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Classist, condescending and sexist, this betrays the reactionary vacuum which lies behind the respectability politics so dominant in the LGBT world. It is from this vacuum that racist and orientalist ideas about the world beyond white Western Europe/North America flow and it is into it that true solidarity vanishes.

While I obviously had issues with Pride I don’t wish to condemn it out of hand: it was far better than I could ever have expected it to be and it had small but important touches which disrupted the dominant narrative as described above. One of these came to fruition at the emotional climax I wrote about. Prior to the mining community arriving in their droves, we are shown a Gay Pride organiser telling the members of LGSM that they can’t join the main parade with their ‘political’ banners because people just want a ‘celebration’. It’s only the force of numbers of the miners and LGSM that forces the organiser, due to sheer practical concerns, to back down. To me, that organiser can represent the current LGBT movement, apolitical and obsessed with respectability, and the film’s most truly radical message of solidarity for a current LGBT audience is not to say that we should seek to ape the politics of 1984 or ‘all get along’ but to remind us that even now we can join with others in a common cause and effect change not only out there but in our own reactionary and ‘respectable’ community.

The Joiners’ Arms and Gentrification

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In areas like Shoreditch and its peers around the globe, the cosmetic renewal of a portion of the crumbling urban core coincides with continued – or intensified – infrastructural decline. The reactivation of dormant (or low profit sweatshop-occupied) industrial properties first as artist’s spaces and later as bars, boutiques, apartments etc has made many landlords even richer, but the area’s large tracts of public housing, services and transport facilities remain in a deteriorating condition and/or are sold off to the private sector. Gentrification takes from the poor and gives to the rich. Anything residually ‘public’ will either be reclaimed for the middle class or left to rot. Each wave of colonisers plays out the contradictions of their particular claim to space, taking sides against the next phase of gentrification in which they nevertheless conspire…The creation and rapid extinction of cultural ‘incubators’ – clubs, art spaces, etc. – by more lucrative investments in areas like Shoreditch at the same time intensifies bohemian settler’s efforts to maintain that crucial ‘edginess’ which is the USP of the area’s marketing.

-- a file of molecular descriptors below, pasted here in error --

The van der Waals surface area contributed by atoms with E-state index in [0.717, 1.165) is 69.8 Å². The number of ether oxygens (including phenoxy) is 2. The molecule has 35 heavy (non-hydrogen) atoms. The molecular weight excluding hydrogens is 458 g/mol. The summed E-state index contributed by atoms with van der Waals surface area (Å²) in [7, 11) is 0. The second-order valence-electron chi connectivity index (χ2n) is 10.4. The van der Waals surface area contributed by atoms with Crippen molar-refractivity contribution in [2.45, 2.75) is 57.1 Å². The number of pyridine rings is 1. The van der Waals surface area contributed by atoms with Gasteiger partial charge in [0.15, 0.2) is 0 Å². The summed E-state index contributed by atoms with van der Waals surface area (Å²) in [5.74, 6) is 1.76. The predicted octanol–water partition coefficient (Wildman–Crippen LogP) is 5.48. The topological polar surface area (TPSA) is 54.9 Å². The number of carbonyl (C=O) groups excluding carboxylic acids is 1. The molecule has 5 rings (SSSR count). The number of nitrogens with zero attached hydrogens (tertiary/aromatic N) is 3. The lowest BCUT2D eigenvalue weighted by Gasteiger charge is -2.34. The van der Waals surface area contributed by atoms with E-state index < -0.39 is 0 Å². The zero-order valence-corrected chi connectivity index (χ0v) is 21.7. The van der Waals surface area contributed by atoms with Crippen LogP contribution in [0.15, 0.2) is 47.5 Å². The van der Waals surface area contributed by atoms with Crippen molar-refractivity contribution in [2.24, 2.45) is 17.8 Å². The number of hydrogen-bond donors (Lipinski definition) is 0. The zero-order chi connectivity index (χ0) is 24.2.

The piece this quote was taken from (“Shoreditch and the creative destruction of the inner city“) was written over a decade ago yet remains the most insightful commentary on what’s happening in the East End of London (and beyond) that I’ve seen. I’ve referred to it in the past, not least when Dazed & Confused insultingly posed the question of whether East London was ‘dead’ because the ‘creatives’ were finding it a bit expensive. The writers at D&C were completely useless on gentrification, presenting it both as a new phenomenon and as something somehow removed from magazines like their own and its endless articles presenting the East End as a hub of cool, edgy creativity. Both were and are a nonsense. No brand better sums up the “bohemian settler’s efforts to maintain that crucial ‘edginess’” than Vice which, like Dazed & Confused, launched in the early 90s and bought Shoreditch’s Old Blue Last pub in the same year Benedict Seymour’s essay was written. It’s become a shorthand signifier for an edginess that is “one part actual intelligent, progressive, boundary-pushing journalism to nine parts nihilistic misogynist awfulness” and it’s not irrelevant here that one of its co-founders is a reactionary dickhead. Vice was and is aimed at a young, self-consciously ‘creative’ reader for whom it offers a titillating taste of transgression. Today Vice has posted an article on the impending closure of The Joiners Arms, a Hackney gay bar which it’s fair to say has been an institution in London’s LGBT scene. Entitled “The Joiners’ Arms is Closing and It’s a Travesty’, the piece is fascinating in its inadvertent revelation that these people still really, really don’t understand what’s happening in London. As with the previous D&S piece, gentrification is presented as some nebulous external force that is encroaching on ‘proper Hackney’ and “pushing out those that can no longer afford to stay”. Yet the article itself documents some of the logic and processes behind gentrification, even though it clearly doesn’t realise it. Seymour’s piece explains how the wave of ‘creative gentrification’ which saw Shoreditch “celebrated as the heart of London’s creative and artistic scene in the ’90s” led to it becoming “the apple of urban policy makers’ eyes in the late ’90s”. As he puts it:

Shoreditch was held up as an example of how the ‘inner core’ of the city, allegedly abandoned after the flight of working class inhabitants to the suburbs in the ’60s and ’70s, could ‘come back to life’ if the area’s ‘residual’ population of deadbeats were supplemented (that is, supplanted) by a lively group of dynamic and entrepreneurial cultural professionals. From the beginning this notion of new ‘life’ served to obfuscate whose life was being discussed – not that of the area’s economically challenged majority, it would seem.

This is a narrative which Vice follows precisely. The Joiners’, we’re told, opened in “proper Hackney territory” which apparently means it was “surrounded by empty shop fronts and council estates”. Notice that ‘council estates’ are clearly implied to be a bad thing here. It goes further – The Joiners’ was “a haven from a traditionally homophobic part of town” and it “flew the rainbow flag proud” despite aforementioned council estates. In the space of a few sentences we’re implicitly but clearly given the notion that Hackney was a declining working-class area and this is linked to homophobia. Was Hackney ‘traditionally’ viewed as homophobic, more so than any other area of London? Even this brief ‘gay history’ of the East End suggests otherwise, with this section concerning a pub literally minutes from The Joiners’: